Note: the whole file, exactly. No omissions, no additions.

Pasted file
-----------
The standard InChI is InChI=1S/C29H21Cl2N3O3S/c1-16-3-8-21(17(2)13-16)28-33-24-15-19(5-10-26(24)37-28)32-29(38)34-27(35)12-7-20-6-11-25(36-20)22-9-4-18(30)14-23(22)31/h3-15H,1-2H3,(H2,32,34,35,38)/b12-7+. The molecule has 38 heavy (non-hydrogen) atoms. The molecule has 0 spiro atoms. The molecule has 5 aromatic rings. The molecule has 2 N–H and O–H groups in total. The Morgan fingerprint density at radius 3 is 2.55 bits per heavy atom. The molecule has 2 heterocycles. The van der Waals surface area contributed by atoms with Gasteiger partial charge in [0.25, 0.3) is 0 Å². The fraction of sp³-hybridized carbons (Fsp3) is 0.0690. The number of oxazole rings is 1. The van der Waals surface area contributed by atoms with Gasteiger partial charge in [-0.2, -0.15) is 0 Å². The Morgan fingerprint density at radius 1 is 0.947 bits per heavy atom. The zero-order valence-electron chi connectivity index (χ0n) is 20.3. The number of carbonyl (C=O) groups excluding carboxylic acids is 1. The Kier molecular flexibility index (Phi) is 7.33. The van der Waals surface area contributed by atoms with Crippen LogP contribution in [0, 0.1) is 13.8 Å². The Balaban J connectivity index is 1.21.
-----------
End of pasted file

The standard InChI is InChI=1S/C29H21Cl2N3O3S/c1-16-3-8-21(17(2)13-16)28-33-24-15-19(5-10-26(24)37-28)32-29(38)34-27(35)12-7-20-6-11-25(36-20)22-9-4-18(30)14-23(22)31/h3-15H,1-2H3,(H2,32,34,35,38)/b12-7+. The molecule has 38 heavy (non-hydrogen) atoms. The molecule has 0 spiro atoms. The molecule has 5 aromatic rings. The molecule has 2 N–H and O–H groups in total. The Morgan fingerprint density at radius 3 is 2.55 bits per heavy atom. The molecule has 2 heterocycles. The van der Waals surface area contributed by atoms with Gasteiger partial charge in [0.25, 0.3) is 0 Å². The fraction of sp³-hybridized carbons (Fsp3) is 0.0690. The number of oxazole rings is 1. The van der Waals surface area contributed by atoms with Gasteiger partial charge in [-0.2, -0.15) is 0 Å². The Morgan fingerprint density at radius 1 is 0.947 bits per heavy atom. The zero-order valence-electron chi connectivity index (χ0n) is 20.3. The number of carbonyl (C=O) groups excluding carboxylic acids is 1. The Kier molecular flexibility index (Phi) is 7.33. The van der Waals surface area contributed by atoms with Crippen LogP contribution in [0, 0.1) is 13.8 Å². The Balaban J connectivity index is 1.21.